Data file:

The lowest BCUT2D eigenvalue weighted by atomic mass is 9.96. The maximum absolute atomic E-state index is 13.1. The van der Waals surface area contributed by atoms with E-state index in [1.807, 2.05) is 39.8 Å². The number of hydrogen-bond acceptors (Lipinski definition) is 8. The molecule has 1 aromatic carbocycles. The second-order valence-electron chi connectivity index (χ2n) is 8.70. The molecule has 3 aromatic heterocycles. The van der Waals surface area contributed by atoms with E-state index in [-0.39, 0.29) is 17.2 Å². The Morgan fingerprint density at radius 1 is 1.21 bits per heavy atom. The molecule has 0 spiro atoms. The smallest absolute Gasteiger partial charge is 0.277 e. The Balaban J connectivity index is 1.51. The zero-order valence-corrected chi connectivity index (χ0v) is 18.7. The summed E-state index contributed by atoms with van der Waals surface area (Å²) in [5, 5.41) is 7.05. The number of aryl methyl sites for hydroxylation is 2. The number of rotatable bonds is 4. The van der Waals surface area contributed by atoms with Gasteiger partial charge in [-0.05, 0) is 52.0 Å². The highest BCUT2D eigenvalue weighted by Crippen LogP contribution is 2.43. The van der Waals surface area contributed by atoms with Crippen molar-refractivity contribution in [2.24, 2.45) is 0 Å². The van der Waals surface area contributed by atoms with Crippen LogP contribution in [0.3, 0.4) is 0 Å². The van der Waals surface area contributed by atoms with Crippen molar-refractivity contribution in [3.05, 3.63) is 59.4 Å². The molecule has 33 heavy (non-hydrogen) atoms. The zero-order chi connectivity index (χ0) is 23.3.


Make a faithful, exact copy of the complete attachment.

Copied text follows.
The lowest BCUT2D eigenvalue weighted by atomic mass is 9.96. The maximum absolute atomic E-state index is 13.1. The van der Waals surface area contributed by atoms with E-state index in [1.807, 2.05) is 39.8 Å². The number of hydrogen-bond acceptors (Lipinski definition) is 8. The molecule has 1 aromatic carbocycles. The second-order valence-electron chi connectivity index (χ2n) is 8.70. The molecule has 3 aromatic heterocycles. The van der Waals surface area contributed by atoms with E-state index in [-0.39, 0.29) is 17.2 Å². The Morgan fingerprint density at radius 1 is 1.21 bits per heavy atom. The molecule has 0 spiro atoms. The smallest absolute Gasteiger partial charge is 0.277 e. The Balaban J connectivity index is 1.51. The zero-order valence-corrected chi connectivity index (χ0v) is 18.7. The summed E-state index contributed by atoms with van der Waals surface area (Å²) in [5, 5.41) is 7.05. The number of aryl methyl sites for hydroxylation is 2. The number of rotatable bonds is 4. The van der Waals surface area contributed by atoms with Gasteiger partial charge in [-0.05, 0) is 52.0 Å². The highest BCUT2D eigenvalue weighted by Crippen LogP contribution is 2.43. The van der Waals surface area contributed by atoms with Crippen molar-refractivity contribution in [2.24, 2.45) is 0 Å². The van der Waals surface area contributed by atoms with Crippen LogP contribution in [0.3, 0.4) is 0 Å². The van der Waals surface area contributed by atoms with Crippen molar-refractivity contribution in [3.05, 3.63) is 59.4 Å². The molecule has 33 heavy (non-hydrogen) atoms. The zero-order chi connectivity index (χ0) is 23.3.